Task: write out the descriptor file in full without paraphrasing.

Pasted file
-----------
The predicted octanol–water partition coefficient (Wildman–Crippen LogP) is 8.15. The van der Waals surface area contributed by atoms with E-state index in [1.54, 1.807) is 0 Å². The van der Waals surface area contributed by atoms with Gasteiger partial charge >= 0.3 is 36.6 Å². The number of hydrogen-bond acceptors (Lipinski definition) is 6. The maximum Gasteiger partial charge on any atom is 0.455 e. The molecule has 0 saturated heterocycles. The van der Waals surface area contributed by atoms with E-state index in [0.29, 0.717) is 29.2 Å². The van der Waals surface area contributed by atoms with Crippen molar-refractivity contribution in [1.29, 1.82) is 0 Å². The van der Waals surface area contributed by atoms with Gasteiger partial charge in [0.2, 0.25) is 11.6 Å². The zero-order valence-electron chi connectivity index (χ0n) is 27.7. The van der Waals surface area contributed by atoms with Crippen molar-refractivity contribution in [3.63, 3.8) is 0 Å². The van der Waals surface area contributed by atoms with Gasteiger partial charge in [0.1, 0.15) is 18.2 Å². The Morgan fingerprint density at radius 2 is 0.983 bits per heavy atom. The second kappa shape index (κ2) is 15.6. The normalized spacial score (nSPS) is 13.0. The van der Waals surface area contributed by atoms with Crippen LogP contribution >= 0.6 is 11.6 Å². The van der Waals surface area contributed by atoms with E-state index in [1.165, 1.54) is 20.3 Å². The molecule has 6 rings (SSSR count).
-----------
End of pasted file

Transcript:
The predicted octanol–water partition coefficient (Wildman–Crippen LogP) is 8.15. The van der Waals surface area contributed by atoms with E-state index in [1.54, 1.807) is 0 Å². The van der Waals surface area contributed by atoms with Gasteiger partial charge >= 0.3 is 36.6 Å². The number of hydrogen-bond acceptors (Lipinski definition) is 6. The maximum Gasteiger partial charge on any atom is 0.455 e. The molecule has 0 saturated heterocycles. The van der Waals surface area contributed by atoms with E-state index in [0.29, 0.717) is 29.2 Å². The van der Waals surface area contributed by atoms with Crippen molar-refractivity contribution in [1.29, 1.82) is 0 Å². The van der Waals surface area contributed by atoms with Gasteiger partial charge in [0.2, 0.25) is 11.6 Å². The zero-order valence-electron chi connectivity index (χ0n) is 27.7. The van der Waals surface area contributed by atoms with Crippen molar-refractivity contribution in [3.63, 3.8) is 0 Å². The van der Waals surface area contributed by atoms with Gasteiger partial charge in [0.1, 0.15) is 18.2 Å². The Morgan fingerprint density at radius 2 is 0.983 bits per heavy atom. The second kappa shape index (κ2) is 15.6. The normalized spacial score (nSPS) is 13.0. The van der Waals surface area contributed by atoms with Crippen LogP contribution >= 0.6 is 11.6 Å². The van der Waals surface area contributed by atoms with E-state index in [1.165, 1.54) is 20.3 Å². The molecule has 6 rings (SSSR count).